But if my time as a children’s librarian bestowed upon me any particular gift, it was the gift of presentation. I know how to keep a small child’s interest. Small children, for the record, are a tough crowd. If you’re boring, they will speak with their feet if you’re lucky, and loud skull-penetrating shrieks if you’re not. It took years of preschool storytimes, toddler times, and even baby lapsits to understand what a person has to do to sell a book.
Happily, I am now in a place where I could read my book to anyone between the ages of 3-8 and give them a heckuva show. That is a blessing, absolutely.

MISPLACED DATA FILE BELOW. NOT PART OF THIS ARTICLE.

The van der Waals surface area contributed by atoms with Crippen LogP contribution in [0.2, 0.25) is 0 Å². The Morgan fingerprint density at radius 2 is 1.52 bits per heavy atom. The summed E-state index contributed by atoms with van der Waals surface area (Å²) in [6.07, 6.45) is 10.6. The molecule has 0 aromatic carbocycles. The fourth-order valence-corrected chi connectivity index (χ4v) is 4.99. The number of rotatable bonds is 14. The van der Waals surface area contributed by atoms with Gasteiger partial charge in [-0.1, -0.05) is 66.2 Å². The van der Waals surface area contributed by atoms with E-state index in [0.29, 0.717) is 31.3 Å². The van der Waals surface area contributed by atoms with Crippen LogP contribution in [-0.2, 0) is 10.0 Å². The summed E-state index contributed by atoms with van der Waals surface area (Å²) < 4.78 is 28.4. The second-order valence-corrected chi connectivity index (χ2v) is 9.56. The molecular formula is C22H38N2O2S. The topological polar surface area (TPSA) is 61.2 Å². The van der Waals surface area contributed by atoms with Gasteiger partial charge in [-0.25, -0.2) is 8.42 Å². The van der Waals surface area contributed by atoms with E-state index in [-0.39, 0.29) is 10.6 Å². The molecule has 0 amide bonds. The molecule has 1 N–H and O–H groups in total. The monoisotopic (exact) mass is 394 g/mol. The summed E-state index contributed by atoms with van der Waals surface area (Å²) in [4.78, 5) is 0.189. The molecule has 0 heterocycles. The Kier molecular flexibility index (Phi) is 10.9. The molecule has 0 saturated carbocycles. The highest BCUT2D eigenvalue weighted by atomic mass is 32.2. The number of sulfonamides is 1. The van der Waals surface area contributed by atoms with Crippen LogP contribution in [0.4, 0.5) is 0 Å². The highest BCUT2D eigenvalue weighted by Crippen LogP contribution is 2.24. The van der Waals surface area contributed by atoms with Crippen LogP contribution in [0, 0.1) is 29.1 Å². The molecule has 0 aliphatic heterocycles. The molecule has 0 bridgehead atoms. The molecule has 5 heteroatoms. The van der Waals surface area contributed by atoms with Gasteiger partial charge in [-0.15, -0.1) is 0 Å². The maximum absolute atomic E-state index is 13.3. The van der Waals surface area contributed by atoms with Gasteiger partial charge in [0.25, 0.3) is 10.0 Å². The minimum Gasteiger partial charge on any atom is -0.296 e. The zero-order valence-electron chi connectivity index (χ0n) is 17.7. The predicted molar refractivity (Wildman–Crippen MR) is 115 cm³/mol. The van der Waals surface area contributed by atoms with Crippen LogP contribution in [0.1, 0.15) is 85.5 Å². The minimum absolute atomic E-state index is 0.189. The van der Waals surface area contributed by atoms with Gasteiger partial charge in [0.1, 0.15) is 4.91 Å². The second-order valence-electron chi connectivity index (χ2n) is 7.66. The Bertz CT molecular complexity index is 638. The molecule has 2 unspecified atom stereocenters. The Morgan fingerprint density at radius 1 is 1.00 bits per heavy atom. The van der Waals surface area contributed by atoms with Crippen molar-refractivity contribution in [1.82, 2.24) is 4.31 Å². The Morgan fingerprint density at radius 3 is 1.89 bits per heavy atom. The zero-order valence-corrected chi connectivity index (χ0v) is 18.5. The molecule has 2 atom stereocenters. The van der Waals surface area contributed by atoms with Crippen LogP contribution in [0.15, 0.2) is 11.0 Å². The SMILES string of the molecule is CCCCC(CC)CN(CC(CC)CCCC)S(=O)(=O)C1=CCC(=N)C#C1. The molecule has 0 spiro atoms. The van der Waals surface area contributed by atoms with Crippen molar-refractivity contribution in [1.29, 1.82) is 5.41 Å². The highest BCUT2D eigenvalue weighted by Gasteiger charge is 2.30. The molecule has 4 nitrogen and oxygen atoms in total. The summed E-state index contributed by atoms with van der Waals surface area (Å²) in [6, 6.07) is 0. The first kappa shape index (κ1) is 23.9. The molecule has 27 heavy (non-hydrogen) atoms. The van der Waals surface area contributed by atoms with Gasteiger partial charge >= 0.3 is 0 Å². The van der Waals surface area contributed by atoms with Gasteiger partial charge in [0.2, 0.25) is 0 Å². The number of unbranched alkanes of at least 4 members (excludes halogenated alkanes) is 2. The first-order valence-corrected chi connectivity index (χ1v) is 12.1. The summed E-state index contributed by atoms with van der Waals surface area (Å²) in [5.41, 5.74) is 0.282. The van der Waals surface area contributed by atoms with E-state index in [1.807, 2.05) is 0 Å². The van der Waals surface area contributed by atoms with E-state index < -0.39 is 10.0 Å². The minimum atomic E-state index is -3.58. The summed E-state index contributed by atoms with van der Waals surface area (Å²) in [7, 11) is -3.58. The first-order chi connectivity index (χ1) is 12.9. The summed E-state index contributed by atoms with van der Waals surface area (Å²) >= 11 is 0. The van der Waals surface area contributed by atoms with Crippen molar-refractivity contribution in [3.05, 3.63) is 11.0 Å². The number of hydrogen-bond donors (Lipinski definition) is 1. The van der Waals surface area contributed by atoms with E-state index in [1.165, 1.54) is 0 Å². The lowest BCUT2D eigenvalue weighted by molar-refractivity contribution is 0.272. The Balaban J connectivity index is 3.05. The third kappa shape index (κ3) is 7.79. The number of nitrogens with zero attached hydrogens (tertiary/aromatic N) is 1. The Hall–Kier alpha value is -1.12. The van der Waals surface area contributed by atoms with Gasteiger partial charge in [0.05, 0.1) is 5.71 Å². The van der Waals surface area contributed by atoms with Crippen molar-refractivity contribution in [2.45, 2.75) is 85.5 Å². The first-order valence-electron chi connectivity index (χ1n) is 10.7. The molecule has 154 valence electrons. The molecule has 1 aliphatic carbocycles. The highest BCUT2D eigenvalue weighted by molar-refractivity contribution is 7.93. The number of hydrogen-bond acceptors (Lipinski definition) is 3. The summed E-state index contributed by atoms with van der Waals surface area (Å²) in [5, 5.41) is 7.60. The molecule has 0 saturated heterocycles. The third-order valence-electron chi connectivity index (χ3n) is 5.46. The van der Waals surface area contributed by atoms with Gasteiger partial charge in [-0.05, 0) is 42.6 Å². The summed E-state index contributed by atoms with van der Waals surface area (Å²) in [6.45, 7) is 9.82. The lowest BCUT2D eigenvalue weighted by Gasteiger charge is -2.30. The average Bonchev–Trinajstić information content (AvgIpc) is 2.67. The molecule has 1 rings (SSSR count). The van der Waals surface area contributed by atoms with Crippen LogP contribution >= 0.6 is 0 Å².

As of right now the librarian me and the author me work in tandem. We haven’t had any real conflicts. There may come a day where one has to make way for the other.
After all, as a full time Materials Specialist I have to use my Annual Leave whenever I want to take off for book promotion. But some of our greatest authors today remain librarians even as they write great titles for children (Newbery Award winner Laura Amy Schlitz comes to mind).
I think I’ll be able to keep up this duality for years. That’s the goal anyway.
How To Create a Giant Dance Party with Betsy Bird from The Page Turn. Peek: “Ms. Bird, a seasoned librarian who has put on many a storytime event, has kindly shared with us some great ideas for hosting a dance party in your library, classroom, or store that will get everyone moving and grooving.”